ESSER Evidence-Based Intervention Requirements
The American Rescue Plan (ARP) has made $123 billion available to schools under the Elementary and Secondary Schools Emergency Relief (ESSER) Fund, and school districts are now eagerly applying for these funds. A significant portion of this funding must be spent on evidence-based interventions.
- Districts must spend at least 20% of their money to address learning loss through the implementation of evidence-based interventions.
- States must reserve a portion of the funding they receive for evidence-based interventions.
- 5% for evidence-based interventions that address learning loss
- 1% for evidence-based interventions for summer enrichment programs
- 1% for evidence-based for comprehensive after-school programs
To take full advantage of stimulus education funding, it’s important to understand what the evidence-based requirement entails.
Defining Evidence-Based Interventions for Special Education
In defining “evidence-based,” the ARP uses a four-tier system set forth under the Every Student Succeeds Act (ESSA). The top three tiers require that an intervention, program, or activity demonstrate a statistically significant effect on outcomes, based on at least one study.
Differences in these top three tiers have to do with study design.
- Tier 1, at the highest level, requires strong evidence from at least one well-designed and well-implemented experimental study.
- Tier 2 requires moderate evidence from at least one well-designed and well-implemented quasi-experimental study.
- Tier 3 requires promising evidence from at least one well-designed and well-implemented correlational study with statistical controls for selection bias.
Tier 4, at the lowest level of evidence, requires that an intervention, program, or activity must simply “demonstrate a rationale,” which means there doesn’t need to be a study to demonstrate effectiveness.
Evidence-Based Requirements for ARP ESSER III
For the first two ESSER funds, programs had to meet the evidence-based intervention requirements of the first three tiers. However, policymakers recognize that the pandemic has presented educators with a unique situation in which greater flexibility is needed. Therefore, they are allowing, without prejudice, interventions that meet the lowest Tier 4 standard.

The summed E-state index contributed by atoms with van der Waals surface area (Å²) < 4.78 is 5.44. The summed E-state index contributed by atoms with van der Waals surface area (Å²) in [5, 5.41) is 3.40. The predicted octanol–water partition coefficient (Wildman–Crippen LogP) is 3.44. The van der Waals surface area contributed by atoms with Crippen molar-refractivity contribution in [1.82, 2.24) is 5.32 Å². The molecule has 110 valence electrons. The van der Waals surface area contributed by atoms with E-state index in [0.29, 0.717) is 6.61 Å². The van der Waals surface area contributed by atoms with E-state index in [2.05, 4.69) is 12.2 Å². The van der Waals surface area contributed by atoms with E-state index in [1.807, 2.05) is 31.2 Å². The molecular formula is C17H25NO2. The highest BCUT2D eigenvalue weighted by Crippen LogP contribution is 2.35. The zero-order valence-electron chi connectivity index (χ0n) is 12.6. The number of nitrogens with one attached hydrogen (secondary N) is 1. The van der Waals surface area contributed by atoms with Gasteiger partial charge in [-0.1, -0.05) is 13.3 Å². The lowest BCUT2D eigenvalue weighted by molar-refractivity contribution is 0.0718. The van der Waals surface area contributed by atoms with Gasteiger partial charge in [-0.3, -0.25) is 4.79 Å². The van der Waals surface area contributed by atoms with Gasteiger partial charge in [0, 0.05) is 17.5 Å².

According to a guidance issued in May by the U.S. Department of Education (DOE), “Given the novel context created by the COVID-19 pandemic, an activity need not have generated such evidence during the COVID-19 pandemic to be considered evidence-based.”
At the Tier 4 level, an activity or intervention must simply present a rationale based on high-quality research findings or positive evaluation that such activity, strategy, or intervention is likely to improve student outcomes or other relevant outcomes and includes ongoing efforts to examine the effects of such activity, strategy, or intervention.
Making a Strong Case for Tier 4 Evidence-Based Program
Based on the DOE guidance, it is important to present strong reasoning for how the evidence-based intervention, if successful, would improve outcomes. This reasoning must be “based on high-quality research findings or positive evaluation.” Such research findings do not need to meet the study design requirements of Tiers 1-3, but can come from other types of research or reflect a consensus view. DOE’s What Works Clearinghouse (WWC) is a useful resource that reviews the existing research on different programs, products, practices, and policies in education to assist educators in making evidence-based decisions.
One effective way to present a rationale is with a logic model, a graphic depiction that shows the relationships among resources, activities, outputs, outcomes, and impact for your program’s activities and its intended effects. The Regional Educational Laboratory Program offers useful resources for creating a logic model.
As noted above, the rationale must also include a description of “ongoing efforts to examine the effects of such activity, strategy, or intervention.” Obviously, it’s important to evaluate any new program you decide to introduce. Doing so will help you determine whether the program or intervention is providing the expected benefit, or if you need to reassess it. Additionally, it will help build up an evidence base for that program.
Conclusion: Making the ESSER III Evidence-Based Requirements Work for You
In applying for ESSER III funding, there is no reason for educators to be intimidated by the evidence-based intervention requirement. The bar has been deliberately set at a reasonable level to allow for flexibility. You can propose a program or intervention even if there are no studies to support it, as long as you are able to present a convincing rationale. Policymakers have designed the law to allow and encourage state and local education agencies to be bold and creative in putting forth their own ideas about what will work best, based upon local needs.
Needless to say, you should also look closely at interventions that are supported by research. In cases backed by more than one study, if one study is positive and the rest are negative, perhaps that isn’t the best program to fit your needs, even though it would qualify as an evidence-based intervention. Also, keep in mind that the relevance of the evidence (specifically the setting and/or population) may predict how well an intervention will work. Local capacity (such as available funding, staff resources, staff skills, and support for interventions) can also help predict the success of an intervention.
The funding provided under ESSER III offers an excellent opportunity to boost your special education programs beyond the pre-pandemic status quo.